Ever have one of those weeks where everything goes wrong? Well, that has been the last two weeks for me.
It got so bad, I was seriously considering giving up writing–the first time I’ve hit a low that deep since my early twenties.
And then, just when I thought it couldn’t get any worse, I received an email from my publisher entitled The Long Goodbye.
It’s with the heaviest of hearts and a great sadness I bring you the news of Samhain beginning the process of winding down due to our market share’s continuing decline. We’re approaching the point where we cannot sustain our business.”
What? It felt like only yesterday we’d received an email assuring us that Samhain was not closing its doors any time soon (in truth, it was January 8th).
Suddenly Samhain was big news, and a flurry of blog posts followed, mostly a variation on the same theme:
- This is business.
- Everyone will find another job and another publishing house.
- It’s no big deal when a small publisher closes.
Maybe the first two are true, but I’d argue the third one is not. I think it’s a bigger deal when a small-er publishing house closes.
I know the guy who formatted my book. I know the two women who worked hard to promote it. Heck, I even know the woman who ships the author copies to me. It’s a huge deal to realize that at least a dozen people you really care about are now out of work.
And then there’s the authors.
Samhain Horror is like a sarcastic, super smart, dysfunctional family. We are an incredibly tight, supportive unit, and now the very thing that brought us together wouldn’t exist any longer. Some of us hadn’t gotten over the firing of our editor in November yet, and now the whole house is gone? The name of our private Facebook group was immediately changed to Samhain Horror Survivors.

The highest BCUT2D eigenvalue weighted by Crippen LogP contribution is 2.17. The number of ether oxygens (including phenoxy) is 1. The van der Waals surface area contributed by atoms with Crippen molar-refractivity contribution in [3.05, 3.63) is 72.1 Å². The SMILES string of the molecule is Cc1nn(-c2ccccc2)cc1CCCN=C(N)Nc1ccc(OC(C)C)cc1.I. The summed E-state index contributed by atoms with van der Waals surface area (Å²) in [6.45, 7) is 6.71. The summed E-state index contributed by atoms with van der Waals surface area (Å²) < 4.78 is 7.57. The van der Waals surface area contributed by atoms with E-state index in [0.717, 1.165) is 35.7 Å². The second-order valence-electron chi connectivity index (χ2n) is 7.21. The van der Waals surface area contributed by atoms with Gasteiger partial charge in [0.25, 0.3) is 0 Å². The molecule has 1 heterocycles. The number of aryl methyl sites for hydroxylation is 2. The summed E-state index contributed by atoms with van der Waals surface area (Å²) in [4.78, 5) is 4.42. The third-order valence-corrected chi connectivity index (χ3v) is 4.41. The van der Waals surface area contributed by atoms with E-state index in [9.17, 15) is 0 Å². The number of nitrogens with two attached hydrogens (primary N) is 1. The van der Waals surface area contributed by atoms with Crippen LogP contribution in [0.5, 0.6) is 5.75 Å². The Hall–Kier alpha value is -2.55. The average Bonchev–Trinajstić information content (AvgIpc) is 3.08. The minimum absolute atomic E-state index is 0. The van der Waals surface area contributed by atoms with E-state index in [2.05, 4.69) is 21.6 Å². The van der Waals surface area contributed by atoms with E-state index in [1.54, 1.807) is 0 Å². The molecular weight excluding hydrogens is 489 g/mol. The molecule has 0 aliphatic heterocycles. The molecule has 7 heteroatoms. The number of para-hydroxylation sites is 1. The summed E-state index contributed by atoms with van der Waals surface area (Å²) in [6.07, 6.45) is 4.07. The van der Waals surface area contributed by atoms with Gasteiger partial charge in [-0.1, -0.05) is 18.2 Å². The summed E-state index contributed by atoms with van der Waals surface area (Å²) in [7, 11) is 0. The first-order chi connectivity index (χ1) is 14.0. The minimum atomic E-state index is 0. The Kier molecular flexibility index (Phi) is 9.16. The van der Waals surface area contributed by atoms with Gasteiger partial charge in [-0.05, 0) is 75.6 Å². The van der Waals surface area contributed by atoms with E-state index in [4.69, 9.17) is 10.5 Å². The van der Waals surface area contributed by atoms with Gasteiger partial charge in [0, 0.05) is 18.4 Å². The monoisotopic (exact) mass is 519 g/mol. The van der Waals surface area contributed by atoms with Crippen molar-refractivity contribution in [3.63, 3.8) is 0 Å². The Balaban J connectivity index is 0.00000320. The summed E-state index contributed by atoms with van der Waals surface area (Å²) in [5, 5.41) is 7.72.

I retreated from social media for a while, except for occasionally checking the Samhain group. The only people I wanted to talk to were my fellow horror authors. I wasn’t ready for people to entice me with new opportunities, however well meaning. Like a widow at her husband’s funeral, I wasn’t interested in dating. I also wasn’t interested in hearing about how I should be strong, or how it was “just business.”
Samhain gave me my start in this crazy industry. They took an unknown writer and treated her as well as those I’d consider celebrities in the horror field. They patiently answered my stupid questions, promoted everything I did, and got my little novella to heights I’d never dreamed. Somehow it even ended up on the Stoker reading list. They deserved a few minutes of my sadness, dammit!
Samhain may have been a business, but its closing was about people. Lots of talented, hardworking, kind, goodhearted people who received some devastating news last week. It was about a group of authors who’d become a family, bonded by the same kind of crazy. It was about the fault lines zigzagging across the publishing industry.
I’m insecure about what Samhain’s struggles mean for other publishers. I’m insecure about my future. I’m desperately sad for the good people I’ve come to know and love over the past year.
Most of all, I’m insecure about ever again finding a home for my work that truly feels like home the way Samhain did.
I’d like to thank Don D’Auria, Christina Brashear, Jacob Hammer, Lauren Moretto, Kaitlyn Osborn, Eric Red, Adam Cesare, JG Faherty, Cat Cavendish, John Palisano, Glenn Rolfe, Brian Moreland, Jonathan Moore, Ronald Malfi, Russell R. James, Aaron Dries, David Bernstein, Brian Kirk, Hunter Sheehan, Tambo Jones, Somer Canon, and many more for the opportunities, the support, the encouragement, the friendship, the laughs. I’ve felt damn lucky to have a seat at your table.
(And special thanks to Anita Siraki and Erik Smith for knowing exactly what to say in a time like this, which is a rare talent and most appreciated.)
The purpose of the Insecure Writers’ Support Group is to share and encourage. Writers can express doubts and concerns without fear of appearing foolish or weak. Those who have been through the fire can offer assistance and guidance. It’s a safe haven for insecure writers of all kinds. To see a full list of IWSG authors, click here.